Wednesday, April 21, 2010

An interesting point for discussion.

Jonah Goldberg, in the Chronicle:

Many conservatives muted their objections (to GWB -- ed.), in part because they liked the man personally or approved of his stances on tax cuts, judges, abortion and the war on terror (we can see a similar dynamic with so many anti-war liberals who still support Obama).
Conservatives didn't necessarily bite their tongues (remember the Harriet Miers and immigration fiascoes), but they did prioritize supporting Bush — often in the face of far nastier attacks than Obama has received — over ideological purity. Besides, where were conservatives supposed to go? Into the arms of John Kerry?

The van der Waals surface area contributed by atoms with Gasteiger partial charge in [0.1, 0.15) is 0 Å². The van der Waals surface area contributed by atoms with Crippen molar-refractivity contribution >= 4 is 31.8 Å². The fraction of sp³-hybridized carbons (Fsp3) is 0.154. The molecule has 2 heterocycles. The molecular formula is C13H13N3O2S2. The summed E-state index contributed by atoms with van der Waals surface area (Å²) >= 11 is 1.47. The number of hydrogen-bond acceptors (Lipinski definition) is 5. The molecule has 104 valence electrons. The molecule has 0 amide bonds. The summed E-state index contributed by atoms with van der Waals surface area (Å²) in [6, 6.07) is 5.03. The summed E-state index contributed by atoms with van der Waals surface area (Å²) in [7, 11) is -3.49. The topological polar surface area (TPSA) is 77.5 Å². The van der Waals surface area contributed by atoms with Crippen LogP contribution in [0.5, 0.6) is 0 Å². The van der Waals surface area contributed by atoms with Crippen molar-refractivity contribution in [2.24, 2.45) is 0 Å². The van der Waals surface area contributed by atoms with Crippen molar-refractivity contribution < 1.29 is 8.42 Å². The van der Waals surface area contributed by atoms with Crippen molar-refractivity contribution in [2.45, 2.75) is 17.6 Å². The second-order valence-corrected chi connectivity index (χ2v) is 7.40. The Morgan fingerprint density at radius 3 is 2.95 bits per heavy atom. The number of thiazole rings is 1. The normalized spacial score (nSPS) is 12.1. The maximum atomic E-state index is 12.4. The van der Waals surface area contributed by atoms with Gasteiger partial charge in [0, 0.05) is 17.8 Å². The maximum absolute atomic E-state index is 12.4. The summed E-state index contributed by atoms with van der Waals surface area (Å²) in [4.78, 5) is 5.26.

I read this and thought of all those back during the last campaign for president who were supporting RINOs of various stripes. They were all saying, albeit in different words, "this guy agrees with 80 percent of the conservative platform; don't throw him away for the other 20 percent." Yeah, well, the devil's in that other 20 percent, as we see Goldberg point out here. No Child Left Behind, Medicare Part D, amnesty, and the list goes on. And as has been mentioned before, there was the GOP standard-bearer's abysmal record on the First Amendment, which should have shown that he wasn't fit to be elected to public office PERIOD, let alone the highest office in the land. Maybe ideological purity doesn't win elections, but when the guys on the blue team implement the same 20 percent of the strategies the red team player would have implemented (and DID implement), it really makes the folks supporting the red team look foolish. I hope to hell small-government advocates won't get fooled again, but the fact that anyone who suggests Mitt Romney is a good contender for 2012 doesn't get laughed out of the room is not an encouraging sign.